Second Derivative
(Read about derivatives first if you don't already know what they are!)
A derivative basically gives you the slope of a function at any point.
The "Second Derivative" is the derivative of the derivative of a function. So:
 Find the derivative of a function
 Then take the derivative of that
A derivative is often shown with a little tick mark: f'(x)
The second derivative is shown with two tick marks like this: f''(x)
Example: f(x) = x^{3}
 Its derivative is f'(x) = 3x^{2}
 The derivative of 3x^{2} is 6x, so the second derivative of f(x) is:
f''(x) = 6x
A derivative can also be shown as:  dy  , and the second derivative shown as:  d^{2}y 
dx  dx^{2} 
Example: (continued)
The previous example could be written like this:
y = x^{3}
dy  = 3x^{2} 
dx 
d^{2}y  = 6x 
dx^{2} 
Distance, Speed and Acceleration
A common real world example of this is distance, speed and acceleration:
Example: A bike race!
You are cruising along in a bike race, going a steady 10 m every second.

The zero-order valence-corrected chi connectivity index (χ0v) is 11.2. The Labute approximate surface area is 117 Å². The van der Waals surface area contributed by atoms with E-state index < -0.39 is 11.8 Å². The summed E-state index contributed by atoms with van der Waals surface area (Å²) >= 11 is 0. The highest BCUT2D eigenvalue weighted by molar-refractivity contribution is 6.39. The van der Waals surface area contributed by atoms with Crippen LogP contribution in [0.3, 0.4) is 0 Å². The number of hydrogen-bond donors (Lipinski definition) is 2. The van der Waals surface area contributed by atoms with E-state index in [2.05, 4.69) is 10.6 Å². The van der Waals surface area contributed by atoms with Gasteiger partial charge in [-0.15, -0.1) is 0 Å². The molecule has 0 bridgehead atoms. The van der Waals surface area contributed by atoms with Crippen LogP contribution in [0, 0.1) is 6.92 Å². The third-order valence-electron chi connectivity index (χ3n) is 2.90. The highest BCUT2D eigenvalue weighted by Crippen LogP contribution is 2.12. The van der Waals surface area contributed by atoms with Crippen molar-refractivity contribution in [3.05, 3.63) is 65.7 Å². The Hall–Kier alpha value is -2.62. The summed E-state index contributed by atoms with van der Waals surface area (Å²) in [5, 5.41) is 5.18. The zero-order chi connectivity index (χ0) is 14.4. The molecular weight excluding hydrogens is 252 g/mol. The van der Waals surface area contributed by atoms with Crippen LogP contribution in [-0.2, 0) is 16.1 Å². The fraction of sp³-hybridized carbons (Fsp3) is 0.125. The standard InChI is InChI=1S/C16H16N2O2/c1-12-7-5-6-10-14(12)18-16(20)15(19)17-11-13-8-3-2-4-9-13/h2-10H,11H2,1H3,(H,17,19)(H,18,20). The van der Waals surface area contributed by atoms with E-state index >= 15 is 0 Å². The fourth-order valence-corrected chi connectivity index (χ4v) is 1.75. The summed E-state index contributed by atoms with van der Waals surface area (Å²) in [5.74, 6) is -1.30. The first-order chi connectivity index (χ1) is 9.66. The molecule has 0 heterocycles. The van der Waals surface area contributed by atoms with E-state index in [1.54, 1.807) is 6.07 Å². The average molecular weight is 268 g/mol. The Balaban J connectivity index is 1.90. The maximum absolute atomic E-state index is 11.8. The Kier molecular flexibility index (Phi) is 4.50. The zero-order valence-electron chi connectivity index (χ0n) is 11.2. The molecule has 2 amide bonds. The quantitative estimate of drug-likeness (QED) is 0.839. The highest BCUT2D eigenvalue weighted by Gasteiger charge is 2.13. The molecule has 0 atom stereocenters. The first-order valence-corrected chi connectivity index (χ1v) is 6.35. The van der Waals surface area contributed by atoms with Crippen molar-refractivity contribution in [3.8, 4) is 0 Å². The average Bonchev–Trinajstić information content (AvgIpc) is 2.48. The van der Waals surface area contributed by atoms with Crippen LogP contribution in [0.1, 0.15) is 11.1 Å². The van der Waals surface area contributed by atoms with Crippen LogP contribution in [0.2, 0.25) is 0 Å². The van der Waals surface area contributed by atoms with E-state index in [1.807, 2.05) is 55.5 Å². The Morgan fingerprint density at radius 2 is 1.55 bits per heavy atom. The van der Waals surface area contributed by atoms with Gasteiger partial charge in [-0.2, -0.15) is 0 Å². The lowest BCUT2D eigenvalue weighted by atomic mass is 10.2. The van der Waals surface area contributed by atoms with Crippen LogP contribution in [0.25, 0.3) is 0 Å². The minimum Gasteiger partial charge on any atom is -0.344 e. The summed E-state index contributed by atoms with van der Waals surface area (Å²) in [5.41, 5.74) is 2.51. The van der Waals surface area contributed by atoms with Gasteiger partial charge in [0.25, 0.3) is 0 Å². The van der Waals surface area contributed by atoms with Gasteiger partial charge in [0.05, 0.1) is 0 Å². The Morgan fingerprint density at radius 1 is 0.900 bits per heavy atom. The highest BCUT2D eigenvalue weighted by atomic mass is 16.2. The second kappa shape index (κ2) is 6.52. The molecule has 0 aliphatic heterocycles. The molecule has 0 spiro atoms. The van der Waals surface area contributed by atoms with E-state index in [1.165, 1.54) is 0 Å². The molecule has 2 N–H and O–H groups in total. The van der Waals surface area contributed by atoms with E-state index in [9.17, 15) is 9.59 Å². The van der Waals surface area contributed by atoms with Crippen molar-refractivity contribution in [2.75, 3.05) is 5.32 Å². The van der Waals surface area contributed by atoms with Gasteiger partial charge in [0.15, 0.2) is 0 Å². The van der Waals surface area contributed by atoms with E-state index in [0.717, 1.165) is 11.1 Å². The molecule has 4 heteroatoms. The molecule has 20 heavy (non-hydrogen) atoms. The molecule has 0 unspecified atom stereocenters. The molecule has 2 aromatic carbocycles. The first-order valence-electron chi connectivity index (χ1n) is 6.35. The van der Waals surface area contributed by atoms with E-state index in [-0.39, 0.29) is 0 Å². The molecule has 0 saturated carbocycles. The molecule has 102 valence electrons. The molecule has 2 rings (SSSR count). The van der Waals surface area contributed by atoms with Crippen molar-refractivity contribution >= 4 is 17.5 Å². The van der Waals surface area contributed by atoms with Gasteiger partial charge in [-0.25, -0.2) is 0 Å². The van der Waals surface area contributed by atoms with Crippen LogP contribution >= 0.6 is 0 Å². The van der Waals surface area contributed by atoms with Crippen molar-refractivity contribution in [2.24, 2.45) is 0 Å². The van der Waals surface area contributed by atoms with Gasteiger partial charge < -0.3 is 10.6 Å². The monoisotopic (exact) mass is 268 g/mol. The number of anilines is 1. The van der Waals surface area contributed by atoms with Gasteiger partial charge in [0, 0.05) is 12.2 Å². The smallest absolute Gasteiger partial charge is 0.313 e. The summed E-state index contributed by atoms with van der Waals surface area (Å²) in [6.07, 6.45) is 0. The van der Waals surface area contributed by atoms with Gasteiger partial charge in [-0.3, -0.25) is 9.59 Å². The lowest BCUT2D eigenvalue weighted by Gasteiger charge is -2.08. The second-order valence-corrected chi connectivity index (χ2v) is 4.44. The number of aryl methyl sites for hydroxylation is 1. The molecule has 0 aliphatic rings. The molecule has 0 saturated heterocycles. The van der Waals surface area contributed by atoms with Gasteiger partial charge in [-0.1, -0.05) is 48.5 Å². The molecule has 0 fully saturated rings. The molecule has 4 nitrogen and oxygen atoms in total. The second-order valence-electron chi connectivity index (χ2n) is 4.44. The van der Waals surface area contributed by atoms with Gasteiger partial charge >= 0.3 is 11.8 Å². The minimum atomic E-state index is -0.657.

Distance: is how far you have moved along your path. It is common to use s for distance (from the Latin "spatium").
So let us use:
 distance (in meters): s
 time (in seconds): t
Speed: is how much your distance s changes over time t ...
... and is actually the first derivative of distance with respect to time: \frac{ds}{dt}
And we know you are doing 10 m per second, so \frac{ds}{dt} = 10 m/s
Acceleration: Now you start cycling faster! You increase your speed to 14 m every second over the next 2 seconds.
When you are accelerating your speed is changing over time.
So \frac{ds}{dt } is changing over time!
We could write it like this: 


dt 
But it is usually written \frac{d^{2}s}{dt^{2}}
Your speed increases by 4 m/s over 2 seconds, so \frac{d^{2}s}{dt^{2}} = \frac{4}{2} = 2 m/s^{2}
Your speed changes by 2 meters per second per second.
And yes, "per second" is used twice!
It can be thought of as (m/s)/s but is usually written m/s^{2}
(Note: in the real world your speed and acceleration changes moment to moment, but here we assume you can hold a constant speed or constant acceleration.)
So:
Example Measurement 

Distance:  s  100 m 
First Derivative is Speed:  \frac{ds}{dt}  10 m/s 
Second Derivative is Acceleration:  \frac{d^{2}s}{dt^{2}}  2 m/s^{2} 
And the third derivative (how acceleration changes over time) is called "Jolt" ... !
Play With It
Here you can see the derivative f'(x) and the second derivative f''(x) of some common functions:
Notice how the slope of each of those functions is the derivative plotted below it.